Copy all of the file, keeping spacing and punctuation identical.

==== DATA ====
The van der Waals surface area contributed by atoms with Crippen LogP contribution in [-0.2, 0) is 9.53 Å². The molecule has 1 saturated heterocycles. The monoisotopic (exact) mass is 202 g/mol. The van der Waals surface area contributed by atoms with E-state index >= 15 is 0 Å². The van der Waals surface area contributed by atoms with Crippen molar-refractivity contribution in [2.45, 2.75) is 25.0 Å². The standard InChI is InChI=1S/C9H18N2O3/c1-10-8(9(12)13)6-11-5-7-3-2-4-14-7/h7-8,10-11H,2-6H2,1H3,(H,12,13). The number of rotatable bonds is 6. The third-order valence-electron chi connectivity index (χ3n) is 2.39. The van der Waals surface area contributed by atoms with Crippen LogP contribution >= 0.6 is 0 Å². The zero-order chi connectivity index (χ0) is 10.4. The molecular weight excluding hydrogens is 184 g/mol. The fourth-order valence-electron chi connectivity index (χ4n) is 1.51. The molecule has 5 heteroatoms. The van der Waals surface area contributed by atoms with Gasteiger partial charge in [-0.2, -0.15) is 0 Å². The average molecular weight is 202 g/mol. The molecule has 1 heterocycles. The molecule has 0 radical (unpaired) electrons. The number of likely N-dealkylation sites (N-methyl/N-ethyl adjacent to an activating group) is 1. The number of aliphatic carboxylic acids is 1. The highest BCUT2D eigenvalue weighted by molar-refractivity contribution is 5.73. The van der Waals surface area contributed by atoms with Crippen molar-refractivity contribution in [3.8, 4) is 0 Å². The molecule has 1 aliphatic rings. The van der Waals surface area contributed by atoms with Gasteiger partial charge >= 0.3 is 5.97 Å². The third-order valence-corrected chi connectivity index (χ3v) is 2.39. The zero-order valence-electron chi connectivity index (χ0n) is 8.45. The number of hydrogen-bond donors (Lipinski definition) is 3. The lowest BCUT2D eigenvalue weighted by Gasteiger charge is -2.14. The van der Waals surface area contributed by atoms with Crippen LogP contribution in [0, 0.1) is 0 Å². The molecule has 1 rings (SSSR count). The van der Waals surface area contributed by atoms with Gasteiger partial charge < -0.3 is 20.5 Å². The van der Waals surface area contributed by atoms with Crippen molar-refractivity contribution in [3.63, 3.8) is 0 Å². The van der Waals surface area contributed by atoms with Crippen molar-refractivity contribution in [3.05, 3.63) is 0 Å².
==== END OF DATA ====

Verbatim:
The van der Waals surface area contributed by atoms with Crippen LogP contribution in [-0.2, 0) is 9.53 Å². The molecule has 1 saturated heterocycles. The monoisotopic (exact) mass is 202 g/mol. The van der Waals surface area contributed by atoms with E-state index >= 15 is 0 Å². The van der Waals surface area contributed by atoms with Crippen molar-refractivity contribution in [2.45, 2.75) is 25.0 Å². The standard InChI is InChI=1S/C9H18N2O3/c1-10-8(9(12)13)6-11-5-7-3-2-4-14-7/h7-8,10-11H,2-6H2,1H3,(H,12,13). The number of rotatable bonds is 6. The third-order valence-electron chi connectivity index (χ3n) is 2.39. The van der Waals surface area contributed by atoms with Crippen LogP contribution >= 0.6 is 0 Å². The zero-order chi connectivity index (χ0) is 10.4. The molecular weight excluding hydrogens is 184 g/mol. The fourth-order valence-electron chi connectivity index (χ4n) is 1.51. The molecule has 5 heteroatoms. The van der Waals surface area contributed by atoms with Gasteiger partial charge in [-0.2, -0.15) is 0 Å². The average molecular weight is 202 g/mol. The molecule has 1 heterocycles. The molecule has 0 radical (unpaired) electrons. The number of likely N-dealkylation sites (N-methyl/N-ethyl adjacent to an activating group) is 1. The number of aliphatic carboxylic acids is 1. The highest BCUT2D eigenvalue weighted by molar-refractivity contribution is 5.73. The van der Waals surface area contributed by atoms with Crippen molar-refractivity contribution in [3.8, 4) is 0 Å². The molecule has 1 aliphatic rings. The van der Waals surface area contributed by atoms with Gasteiger partial charge >= 0.3 is 5.97 Å². The third-order valence-corrected chi connectivity index (χ3v) is 2.39. The zero-order valence-electron chi connectivity index (χ0n) is 8.45. The number of hydrogen-bond donors (Lipinski definition) is 3. The lowest BCUT2D eigenvalue weighted by Gasteiger charge is -2.14. The van der Waals surface area contributed by atoms with Crippen LogP contribution in [0, 0.1) is 0 Å². The molecule has 1 rings (SSSR count). The van der Waals surface area contributed by atoms with Gasteiger partial charge < -0.3 is 20.5 Å². The van der Waals surface area contributed by atoms with Crippen molar-refractivity contribution in [3.63, 3.8) is 0 Å². The van der Waals surface area contributed by atoms with Crippen molar-refractivity contribution in [3.05, 3.63) is 0 Å².